70 years ago, the Chicago Cubs were in the World Series against the Detroit Tigers. For many Americans, it was the first World Series they were able to watch or listen to live in a long time. The past four years they had been overseas fighting and winning World War 2. The war ended on August 14, 1945. Detroit won the series 4-3, led by slugger Hank Greenberg, who had served overseas and honorably discharged.
My friend Chicago entrepreneur Richard Duchossois was one of those guys. Here is a link to his oral history. It’s pretty chilling and compelling. He fought and was severely wounded. He survived, recuperated and fought in the Battle of the Bulge. He was there at the concentration camps in Germany. At the end of the war, he was a Major. He was a tank destroyer commander, and still can tell you all you need to know about how those machines worked and the battlefield strategy behind their use.
He came home. Got married. Started a family and joined a business. He became CEO in 1952 and grew the business to be a multi-billion dollar company. The lessons he learned in the military are the same lessons that he applied to building a company. He is a true treasure for the entrepreneurship community.
On Wednesday night, the Chicago Cubs will remember the Greatest Generation at the game. Like they did 70 years ago, the Cubs will play the Detroit Tigers. Mr. D will throw out the first pitch. He is 94, and I hear he has been warming up his arm for a few months. There will be a lot of WW2 vets in the ballpark. We lose 800-1000 WW2 vets every day in America. A young one is 88.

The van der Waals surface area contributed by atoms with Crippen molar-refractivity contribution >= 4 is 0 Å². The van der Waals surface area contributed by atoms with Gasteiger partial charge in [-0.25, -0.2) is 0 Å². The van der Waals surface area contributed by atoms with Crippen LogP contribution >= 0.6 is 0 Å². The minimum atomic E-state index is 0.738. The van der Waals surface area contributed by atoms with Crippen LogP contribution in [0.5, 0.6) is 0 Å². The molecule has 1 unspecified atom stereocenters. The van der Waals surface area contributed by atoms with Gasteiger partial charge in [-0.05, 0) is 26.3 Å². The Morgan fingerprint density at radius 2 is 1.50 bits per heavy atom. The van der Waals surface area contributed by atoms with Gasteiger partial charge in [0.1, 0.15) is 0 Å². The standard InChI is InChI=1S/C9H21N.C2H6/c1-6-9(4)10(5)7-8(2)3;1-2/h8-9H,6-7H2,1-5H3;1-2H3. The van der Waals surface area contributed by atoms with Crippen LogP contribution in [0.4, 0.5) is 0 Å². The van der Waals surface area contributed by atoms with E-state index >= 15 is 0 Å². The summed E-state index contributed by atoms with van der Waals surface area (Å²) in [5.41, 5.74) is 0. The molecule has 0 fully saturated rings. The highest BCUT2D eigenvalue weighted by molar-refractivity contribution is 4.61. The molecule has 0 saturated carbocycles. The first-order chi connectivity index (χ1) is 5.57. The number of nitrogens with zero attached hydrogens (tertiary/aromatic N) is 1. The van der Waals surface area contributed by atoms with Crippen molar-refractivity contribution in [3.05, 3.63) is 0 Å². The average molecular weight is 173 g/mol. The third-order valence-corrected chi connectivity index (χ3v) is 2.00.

If you text the number “1945” to the number “41444”, you can support the Greatest Generation and finish building the museum that remembers their service. The museum also teaches younger people about STEM, and robotics. They intertwine that teaching with the hard lessons learned during WW2 so a war like that never happens again.
When you were sitting in a foxhole, you might have been a Cubs fan, or a White Sox fan and argued over who was better. You might be with a guy from New York who loved the Yankees, Giants or Dodgers. But, when the going got tough, you didn’t care since you were both Americans, just fighting for survival. Lots and lots of baseball players left baseball to serve in WW2. Here is a list. Future Hall of Famer Yogi Berra was in the Navy, and piloted boats at Omaha Beach. Bob Feller and Ted Williams left baseball to fight for America.
You might have someone still alive in your family that’s part of this generation. I’d encourage you to watch the game with them if you can. Maybe they will open up and tell some stories about that time in history. Seeing the Cubs and Tigers on the field might jog some memories.
We have created all kinds of division in America these days. Lines and boundaries. Sometimes this faction is pitted against that faction. We argue. We fight. But, for one night, let’s all be Americans again and remember a generation that is rapidly slipping through our fingers. Text 1945 to 41444 and show your support and gratitude to a generation that is rapidly passing away from us. If you are at the game, I hope to see you there. If you can’t be there, watch it on ESPN. It will be special.